In fact, changes in China since Mao's death in 1976 have been so fast that any person who has never visited Beijing is likely to have misconceptions that are 10 or 20 years late. Beijing is full of smart business centers, where the richest citizens Audi and VW park (there are surprisingly few bicycles) to shop at Max Mara, Burberry Tiffany and a few steps preserved body of Mao in Tiananmen Square (the amount of purchases of clothing must have been less involved in their day). And China's economy will become the largest in the world, has raised the standard of living in their cities to levels unimagined.

Hi Xiao Long, a tour guide had just left of his youth, he said: "When I was a child very few people had a television, and if they did, would 10 or 12 families come around to him. Now everyone has three or four television series, people have cars and cell phones. People here are happy with their lives. "China is desperate to get this message, hence my visit as guest of the Beijing Organizing Committee for the Olympic Games (BOCOG), but after 60 years of the regime Communist Chinese authorities are still better at monologue than dialogue, lending a surreal sometimes to our meetings.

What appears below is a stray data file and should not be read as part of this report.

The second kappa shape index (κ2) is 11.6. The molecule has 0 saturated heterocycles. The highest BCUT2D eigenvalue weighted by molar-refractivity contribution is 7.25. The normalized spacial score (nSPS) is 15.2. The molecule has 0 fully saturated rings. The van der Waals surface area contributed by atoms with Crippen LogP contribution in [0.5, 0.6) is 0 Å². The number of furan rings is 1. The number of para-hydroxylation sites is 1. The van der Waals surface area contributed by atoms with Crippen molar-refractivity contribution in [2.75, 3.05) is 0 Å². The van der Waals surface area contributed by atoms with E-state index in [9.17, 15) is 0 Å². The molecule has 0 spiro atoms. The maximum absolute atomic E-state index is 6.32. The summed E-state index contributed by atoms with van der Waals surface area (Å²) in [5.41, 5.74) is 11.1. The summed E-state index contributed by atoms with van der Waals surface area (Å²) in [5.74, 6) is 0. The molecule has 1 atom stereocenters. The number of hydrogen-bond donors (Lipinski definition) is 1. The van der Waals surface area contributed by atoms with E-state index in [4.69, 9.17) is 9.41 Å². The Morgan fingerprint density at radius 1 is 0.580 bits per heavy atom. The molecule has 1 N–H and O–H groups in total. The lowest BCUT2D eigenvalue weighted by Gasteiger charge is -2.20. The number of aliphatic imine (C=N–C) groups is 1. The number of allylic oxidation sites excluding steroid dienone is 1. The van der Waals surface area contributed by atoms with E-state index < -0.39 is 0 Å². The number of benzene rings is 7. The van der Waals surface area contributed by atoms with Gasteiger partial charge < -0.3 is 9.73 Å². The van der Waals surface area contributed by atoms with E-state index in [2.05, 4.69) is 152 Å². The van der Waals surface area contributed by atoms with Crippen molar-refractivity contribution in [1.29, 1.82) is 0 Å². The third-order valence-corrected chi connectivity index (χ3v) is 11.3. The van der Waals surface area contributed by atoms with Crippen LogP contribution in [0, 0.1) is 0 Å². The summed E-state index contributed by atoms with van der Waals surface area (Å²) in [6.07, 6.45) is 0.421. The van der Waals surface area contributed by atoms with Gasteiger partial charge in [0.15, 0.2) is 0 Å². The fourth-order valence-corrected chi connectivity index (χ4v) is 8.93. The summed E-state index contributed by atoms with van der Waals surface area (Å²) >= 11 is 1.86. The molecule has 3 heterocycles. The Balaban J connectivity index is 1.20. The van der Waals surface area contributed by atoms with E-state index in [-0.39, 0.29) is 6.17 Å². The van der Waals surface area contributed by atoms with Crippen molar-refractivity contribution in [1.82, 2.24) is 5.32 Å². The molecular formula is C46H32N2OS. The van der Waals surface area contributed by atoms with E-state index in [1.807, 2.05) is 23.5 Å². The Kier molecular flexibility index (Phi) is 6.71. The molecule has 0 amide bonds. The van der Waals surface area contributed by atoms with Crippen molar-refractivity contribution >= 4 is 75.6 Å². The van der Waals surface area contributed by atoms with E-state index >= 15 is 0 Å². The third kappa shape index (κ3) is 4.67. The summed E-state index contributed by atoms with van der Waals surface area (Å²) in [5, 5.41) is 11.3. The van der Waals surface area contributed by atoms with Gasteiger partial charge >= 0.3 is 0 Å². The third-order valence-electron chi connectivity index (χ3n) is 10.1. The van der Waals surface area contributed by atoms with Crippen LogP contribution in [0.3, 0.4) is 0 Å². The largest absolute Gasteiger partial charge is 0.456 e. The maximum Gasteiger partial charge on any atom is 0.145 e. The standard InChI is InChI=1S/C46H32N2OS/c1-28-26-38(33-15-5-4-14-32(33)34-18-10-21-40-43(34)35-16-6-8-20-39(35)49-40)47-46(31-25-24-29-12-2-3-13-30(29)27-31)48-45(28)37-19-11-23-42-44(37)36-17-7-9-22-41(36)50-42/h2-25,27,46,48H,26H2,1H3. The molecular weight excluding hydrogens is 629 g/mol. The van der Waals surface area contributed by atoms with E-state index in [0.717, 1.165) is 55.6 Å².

In a visit to the new subway line serving the Olympic Park, which was presented with a 52-page booklet on how to use the subway, including instructions on what to do if you drop the bag in the line (do not jump off the platform for this, or an electric shock or contusion by trains can be made) and what to do in case of a poison gas attack (use tissue to cover your mouth, away from the source of gas quickly). The breach of the rules (which include "being well dressed ") will give rise to the" transferred to public security departments. "Perhaps foreign visitors would be better to walk after everything.